Musa acuminata/ Musa sapientum, known as Mai`a in Hawaiian, usually grows in moist areas that are either wind protected, planted around dwellings, or on well-watered banks of taro lo`i. It can grow on median forest belts from an altitude of 1500 to 3000 ft. and on lower fringes of the forests. The flowers develop into simple fleshy fruits with little or no seeds at all. Generally the banana is seedless (parthenocarpic fruit).
The Polynesians who came to settle in Hawaii brought bananas with them. Although we think of the banana tree especially as a food plant, the Hawaiians used the banana for a medicine, too. They used different kinds for different diseases.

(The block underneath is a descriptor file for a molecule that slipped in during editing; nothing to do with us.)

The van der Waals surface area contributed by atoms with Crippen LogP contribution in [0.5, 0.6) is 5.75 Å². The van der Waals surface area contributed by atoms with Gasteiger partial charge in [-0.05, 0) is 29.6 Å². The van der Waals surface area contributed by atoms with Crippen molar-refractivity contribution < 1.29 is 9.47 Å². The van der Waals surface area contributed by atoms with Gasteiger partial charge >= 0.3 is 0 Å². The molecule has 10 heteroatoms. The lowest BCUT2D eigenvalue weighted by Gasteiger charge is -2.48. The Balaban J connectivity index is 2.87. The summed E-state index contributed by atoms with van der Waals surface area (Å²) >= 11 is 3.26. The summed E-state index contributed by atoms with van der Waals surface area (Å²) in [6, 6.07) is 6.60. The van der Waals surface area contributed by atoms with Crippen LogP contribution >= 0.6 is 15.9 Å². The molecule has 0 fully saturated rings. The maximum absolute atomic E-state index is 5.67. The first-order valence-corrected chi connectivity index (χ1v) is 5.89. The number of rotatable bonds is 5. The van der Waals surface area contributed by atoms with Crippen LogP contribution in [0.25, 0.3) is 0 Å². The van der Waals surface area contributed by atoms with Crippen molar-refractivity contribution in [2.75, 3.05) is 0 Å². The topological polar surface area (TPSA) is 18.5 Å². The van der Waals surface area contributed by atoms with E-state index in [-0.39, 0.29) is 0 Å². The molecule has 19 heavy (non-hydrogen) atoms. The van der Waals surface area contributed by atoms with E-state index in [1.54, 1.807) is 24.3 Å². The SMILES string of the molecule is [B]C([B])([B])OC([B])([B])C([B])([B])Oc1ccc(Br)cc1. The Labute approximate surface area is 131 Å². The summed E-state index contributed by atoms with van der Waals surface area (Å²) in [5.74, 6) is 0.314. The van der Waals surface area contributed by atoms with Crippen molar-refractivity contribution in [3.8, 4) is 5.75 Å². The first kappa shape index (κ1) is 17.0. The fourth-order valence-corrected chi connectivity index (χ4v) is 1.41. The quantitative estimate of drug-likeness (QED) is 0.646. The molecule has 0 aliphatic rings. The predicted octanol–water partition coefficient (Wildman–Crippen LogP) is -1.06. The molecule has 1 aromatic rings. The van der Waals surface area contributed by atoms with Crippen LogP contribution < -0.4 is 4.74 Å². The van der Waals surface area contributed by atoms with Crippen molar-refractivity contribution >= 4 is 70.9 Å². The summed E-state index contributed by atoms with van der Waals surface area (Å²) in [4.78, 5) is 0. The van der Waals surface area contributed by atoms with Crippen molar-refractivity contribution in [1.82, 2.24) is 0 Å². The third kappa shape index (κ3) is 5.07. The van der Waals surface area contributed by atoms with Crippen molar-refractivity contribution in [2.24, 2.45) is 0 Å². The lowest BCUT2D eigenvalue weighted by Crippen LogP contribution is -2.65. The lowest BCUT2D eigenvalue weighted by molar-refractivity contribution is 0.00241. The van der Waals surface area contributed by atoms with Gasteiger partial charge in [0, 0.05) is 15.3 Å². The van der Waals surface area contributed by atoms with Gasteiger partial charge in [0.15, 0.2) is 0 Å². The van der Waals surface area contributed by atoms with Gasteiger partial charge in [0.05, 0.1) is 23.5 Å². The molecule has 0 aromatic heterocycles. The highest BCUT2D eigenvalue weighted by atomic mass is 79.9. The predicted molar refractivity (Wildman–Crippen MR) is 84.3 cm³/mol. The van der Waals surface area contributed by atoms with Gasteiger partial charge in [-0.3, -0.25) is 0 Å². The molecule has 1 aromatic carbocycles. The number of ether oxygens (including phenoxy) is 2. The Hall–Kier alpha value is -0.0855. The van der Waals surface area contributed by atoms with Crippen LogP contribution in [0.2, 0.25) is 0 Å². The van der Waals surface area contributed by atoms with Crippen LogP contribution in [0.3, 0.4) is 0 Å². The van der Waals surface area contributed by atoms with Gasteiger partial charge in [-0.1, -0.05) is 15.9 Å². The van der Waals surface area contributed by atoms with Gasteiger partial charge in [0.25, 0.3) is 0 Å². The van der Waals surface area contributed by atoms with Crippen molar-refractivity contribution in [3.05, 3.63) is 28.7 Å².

The juice or sap from the cut flower bud was used when a person had a weakness of the body and a coated tongue from stomach trouble. The flower bud was also pounded with other things, and the juice squeezed out and strained. This liquid helped get rid of stomach cramps.
Boiled ripe banana fruits were mashed and added to other ground-up plants — then mixed with water and finally strained. This liquid was used for constipation. The ripe fruit was also used for asthma.
When a baby was weakly, the mother pinched off the tip of the flower bud and gave the drops of sap or juice that dripped out to the baby. Now we have learned that this sap is rich in vitamins!